Ballard’s work has always reflected his interest in surrealist art. And in a way, Lord Horror is a surrealist text, possibly more so than anything by Ballard, who’s always been concerned to ‘tell a story’. A penis that grows so large as to encompass the Earth; a person being devoured whole — that isn’t exactly fantasy, it seems to me … it’s surrealism. The same applies to the way in which the book is written, with rapid stylistic changes — from philosophical disquisition to horrific description — and paragraphs of text lifted from elsewhere and put into the mouths of the characters. To me, the book makes more sense considered as a surrealist novel; if it’s read as an alternative-history fantasy, or as a satire, then I think the reader misses much of what is in there.
Writing about Lord Horror in A Serious Life, Dave Mitchell compared the book to Bataille and Lautréamont and de Sade, and he may be right, but we see ourselves as belonging more in the absurdist camp, with nods to surrealism. Before we knew each other, two of our heroes were Alfred Jarry and P J Proby. I was also influenced by satirical writers like Rabelais, where key figures are exaggerated to ludicrous extremes. David’s ‘surrealism’ was more William Hope Hodgson and Frank Randle than the more formal manifestations in Max Ernst or Salvador Dali. Francis Bacon has always been a strong muse for him, and latterly Paula Rego has excited us both. Michael Moorcock threw in Maurice Richardson, while I also brought the sometimes existentialist bizarreness of the Beats. The ‘absurdism’ of ordinary life, and popular culture such as fifties rock’n’roll and Creole patois was another rich source for Lord Horror — you know, ‘Sleepin’ on his mugwump, playing on his Jew’s harp, music crawlin’ into your skin, Daddy in his Zoot suit, mammy playin’ skin flute, sister makes a swine-hair grin, Doin’ that crazy Cajun cakewalk dance!’ What could be more ‘surreal’ than that? The Mugwump character in Lord Horror is from P J Proby, not Burroughs.
David Britton’s first novel, Lord Horror (1989).
So Lord Horror could be seen a ‘surrealist’ novel, but it is a very personal surrealism, I think, with specifically working-class Manchester roots. William Hope Hodgson once rode a bicycle down the steepest steps in Blackburn. David once saw Roy Rogers riding Trigger through cobbled, terraced streets in North Manchester in 1951. These must have seemed like eruptions from a different universe. The ‘alternative history’ theme, as you have correctly seen, is not the book’s main point; for us it’s a purely theatrical device. And the book isn’t intended as satire. It is more Grand Guignol than satirical.
To our initial mystification, Ballard didn’t like Lord Horror. Possibly it had far too much gaudy end-of-the-pier working-class English ‘surrealism’ for him, rather than the purer, more polite surrealism he did like.
Reverbstorm #4. Cover art by John Coulthart (after Burne Hogarth).
What about Ballard’s use of unconventional narrative structure? I’m thinking particularly of The Atrocity Exhibition, and of Moorcock’s Jerry Cornelius stories, where iconic personalities and historic events appear, bringing along their own narratives. There’s a lot of that, it seems, in Savoy’s work – especially in the Reverbstorm magazines, with the cultural references incorporated into John Coulthart’s artwork, and dialogue consisting largely of quotations … so that the reader is no longer spoon-fed a narrative but has to do most of what Ballard once referred to as ‘the hard work’.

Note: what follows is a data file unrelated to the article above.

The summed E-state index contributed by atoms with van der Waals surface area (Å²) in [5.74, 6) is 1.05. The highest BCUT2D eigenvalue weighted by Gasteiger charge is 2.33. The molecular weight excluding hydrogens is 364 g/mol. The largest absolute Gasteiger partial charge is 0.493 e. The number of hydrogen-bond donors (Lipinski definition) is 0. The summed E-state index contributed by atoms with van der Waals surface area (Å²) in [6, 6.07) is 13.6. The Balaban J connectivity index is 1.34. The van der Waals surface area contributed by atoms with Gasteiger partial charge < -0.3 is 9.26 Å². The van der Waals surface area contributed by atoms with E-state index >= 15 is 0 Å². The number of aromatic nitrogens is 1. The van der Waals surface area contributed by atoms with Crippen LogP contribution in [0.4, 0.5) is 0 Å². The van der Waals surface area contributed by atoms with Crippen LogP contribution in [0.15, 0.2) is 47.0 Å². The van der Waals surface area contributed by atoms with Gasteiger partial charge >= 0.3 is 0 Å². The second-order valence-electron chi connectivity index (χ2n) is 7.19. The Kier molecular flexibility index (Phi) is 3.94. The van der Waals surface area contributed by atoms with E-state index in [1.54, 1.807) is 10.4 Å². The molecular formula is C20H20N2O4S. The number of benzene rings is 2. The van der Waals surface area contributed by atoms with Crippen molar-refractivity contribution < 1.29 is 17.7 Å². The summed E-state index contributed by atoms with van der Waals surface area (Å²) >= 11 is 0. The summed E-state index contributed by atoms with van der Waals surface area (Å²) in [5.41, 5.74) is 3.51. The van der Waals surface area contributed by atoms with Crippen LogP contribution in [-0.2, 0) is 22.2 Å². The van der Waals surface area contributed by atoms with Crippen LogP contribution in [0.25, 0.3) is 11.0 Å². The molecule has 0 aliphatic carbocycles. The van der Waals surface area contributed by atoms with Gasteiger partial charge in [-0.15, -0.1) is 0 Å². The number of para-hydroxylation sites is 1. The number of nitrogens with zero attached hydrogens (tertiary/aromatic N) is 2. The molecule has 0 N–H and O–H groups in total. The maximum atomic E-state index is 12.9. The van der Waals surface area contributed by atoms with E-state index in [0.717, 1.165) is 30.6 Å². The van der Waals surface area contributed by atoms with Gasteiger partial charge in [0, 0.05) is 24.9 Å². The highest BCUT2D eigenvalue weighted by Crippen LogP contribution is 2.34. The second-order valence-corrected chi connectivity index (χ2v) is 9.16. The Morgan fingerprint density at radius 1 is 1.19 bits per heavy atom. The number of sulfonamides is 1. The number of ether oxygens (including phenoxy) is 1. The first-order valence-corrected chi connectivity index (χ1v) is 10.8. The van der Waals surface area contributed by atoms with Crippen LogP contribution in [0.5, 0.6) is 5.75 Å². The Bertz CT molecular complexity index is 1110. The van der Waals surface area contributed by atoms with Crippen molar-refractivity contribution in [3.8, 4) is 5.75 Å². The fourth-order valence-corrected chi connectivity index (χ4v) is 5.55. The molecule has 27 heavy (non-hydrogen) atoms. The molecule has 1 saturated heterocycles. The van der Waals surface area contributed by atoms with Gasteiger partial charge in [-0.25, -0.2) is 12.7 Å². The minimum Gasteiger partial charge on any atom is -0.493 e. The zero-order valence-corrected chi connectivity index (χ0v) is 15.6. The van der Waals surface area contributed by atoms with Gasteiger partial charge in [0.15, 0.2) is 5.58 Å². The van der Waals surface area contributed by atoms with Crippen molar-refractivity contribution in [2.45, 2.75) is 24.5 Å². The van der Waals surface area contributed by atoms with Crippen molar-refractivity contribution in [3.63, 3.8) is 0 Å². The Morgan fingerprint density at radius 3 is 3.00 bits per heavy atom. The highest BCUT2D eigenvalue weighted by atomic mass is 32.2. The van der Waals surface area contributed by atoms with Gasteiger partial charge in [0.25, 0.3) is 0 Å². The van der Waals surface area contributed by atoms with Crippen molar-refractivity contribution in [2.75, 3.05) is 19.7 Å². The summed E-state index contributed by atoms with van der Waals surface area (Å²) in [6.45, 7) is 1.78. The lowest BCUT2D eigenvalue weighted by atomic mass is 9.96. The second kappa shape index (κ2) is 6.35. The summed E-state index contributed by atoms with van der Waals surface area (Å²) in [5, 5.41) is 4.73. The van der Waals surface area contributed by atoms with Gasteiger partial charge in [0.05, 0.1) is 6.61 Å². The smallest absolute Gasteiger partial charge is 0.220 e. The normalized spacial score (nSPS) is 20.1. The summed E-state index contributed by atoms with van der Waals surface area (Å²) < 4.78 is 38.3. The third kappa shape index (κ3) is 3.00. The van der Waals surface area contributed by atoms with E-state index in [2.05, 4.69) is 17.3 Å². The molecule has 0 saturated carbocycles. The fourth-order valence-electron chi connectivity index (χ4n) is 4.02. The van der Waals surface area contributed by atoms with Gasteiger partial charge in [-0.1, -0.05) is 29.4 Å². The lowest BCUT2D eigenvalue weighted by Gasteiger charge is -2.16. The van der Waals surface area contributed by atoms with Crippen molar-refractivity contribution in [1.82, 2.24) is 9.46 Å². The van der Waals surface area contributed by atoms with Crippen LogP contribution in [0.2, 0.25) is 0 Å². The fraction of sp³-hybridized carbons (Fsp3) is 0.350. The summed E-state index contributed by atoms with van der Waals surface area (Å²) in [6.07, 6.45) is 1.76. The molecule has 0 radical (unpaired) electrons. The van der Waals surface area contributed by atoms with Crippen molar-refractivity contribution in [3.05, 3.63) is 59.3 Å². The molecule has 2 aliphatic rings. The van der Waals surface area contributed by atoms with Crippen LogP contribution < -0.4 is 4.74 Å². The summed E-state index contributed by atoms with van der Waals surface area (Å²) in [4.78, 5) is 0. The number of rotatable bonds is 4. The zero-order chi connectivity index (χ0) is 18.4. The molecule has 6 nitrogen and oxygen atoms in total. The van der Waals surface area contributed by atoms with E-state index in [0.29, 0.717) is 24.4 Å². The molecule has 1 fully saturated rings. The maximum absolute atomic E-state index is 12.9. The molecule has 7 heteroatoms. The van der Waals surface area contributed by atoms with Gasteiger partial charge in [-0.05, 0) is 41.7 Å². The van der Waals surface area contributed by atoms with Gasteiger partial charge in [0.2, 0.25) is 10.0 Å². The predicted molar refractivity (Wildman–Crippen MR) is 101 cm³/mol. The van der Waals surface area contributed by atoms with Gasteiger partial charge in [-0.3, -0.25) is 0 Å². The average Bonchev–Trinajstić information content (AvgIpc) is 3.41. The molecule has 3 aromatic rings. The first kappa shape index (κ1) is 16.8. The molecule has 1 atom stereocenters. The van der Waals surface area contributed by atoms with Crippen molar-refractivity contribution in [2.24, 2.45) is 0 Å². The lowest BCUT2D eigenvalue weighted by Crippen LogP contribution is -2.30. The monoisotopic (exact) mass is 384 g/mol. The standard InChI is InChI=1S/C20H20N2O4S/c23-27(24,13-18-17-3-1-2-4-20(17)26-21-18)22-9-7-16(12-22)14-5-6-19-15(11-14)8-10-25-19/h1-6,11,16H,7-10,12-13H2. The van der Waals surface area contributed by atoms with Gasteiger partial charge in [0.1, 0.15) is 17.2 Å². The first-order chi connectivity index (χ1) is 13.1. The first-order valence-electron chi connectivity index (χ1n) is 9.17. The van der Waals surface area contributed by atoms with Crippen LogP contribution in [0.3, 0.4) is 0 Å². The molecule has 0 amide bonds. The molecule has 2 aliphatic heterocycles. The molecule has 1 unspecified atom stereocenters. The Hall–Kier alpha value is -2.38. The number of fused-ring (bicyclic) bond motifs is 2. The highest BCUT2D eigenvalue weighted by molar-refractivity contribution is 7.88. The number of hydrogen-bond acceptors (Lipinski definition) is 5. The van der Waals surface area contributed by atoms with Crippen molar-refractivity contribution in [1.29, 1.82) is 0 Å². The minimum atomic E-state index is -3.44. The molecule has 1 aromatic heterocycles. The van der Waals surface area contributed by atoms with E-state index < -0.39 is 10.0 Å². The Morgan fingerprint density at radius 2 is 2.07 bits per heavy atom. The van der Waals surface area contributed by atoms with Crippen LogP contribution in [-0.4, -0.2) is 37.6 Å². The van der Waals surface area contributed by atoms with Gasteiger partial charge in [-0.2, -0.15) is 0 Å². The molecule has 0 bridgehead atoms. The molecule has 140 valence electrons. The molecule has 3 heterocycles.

If ‘fragmentation’, non-linear and cut-up writing are responses to complexity as I have suggested, then Reverbstorm is certainly this. The ‘story’ of Reverbstorm, like the ‘story’ of The Atrocity Exhibition or Naked Lunch or Captain Beefheart’s Trout Mask Replica, is really its form. It is emblematic of a certain time in the 20th Century and in the mental processes of David, John and I. The use of such forms by Ballard and Burroughs was a way of dealing with personal trauma, but such new chaotic forms in literature and art seemed to suggest that by ‘breaking down reality’, more appropriate new ways of looking at it might be found.
John Coulthart’s artwork from the Reverbstorm magazines, of which Alan Moore wrote: ‘Like Baudelaire, Beardsley and Breughel meeting in a crack house, “Reverbstorm” presents, with diamond focus, a portrait of the incoherent, incandescent rot at the heart of the Twentieth Century. Highly recommended.’ (Click to enlarge.)
But there’s a difference here, isn’t there, to using a ‘cut-up’ technique? How would you characterize that distinction?
In Moorcock’s multiverse, fragmentation occurs during the mixing up of narrative threads, due to the way the threads appear and reappear in space-time from the perspective of an observer. But the results of this apparently random selection are very controlled. I don’t know how Ballard went about achieving non-linearity, but his experiments also seem very controlled. Even Burroughs’ cut-up techniques are controlled because, as Jim showed me, they are edited afterwards, and so they are narratives assembled from cut-ups. Much editorial control and direction is shown in works like Nova Express. Between cut-ups and Ballard’s non-linear experiments, or Moorcock’s multiverse stories, there are big differences in technique in the way material is gathered together, although the outcome can often be the same.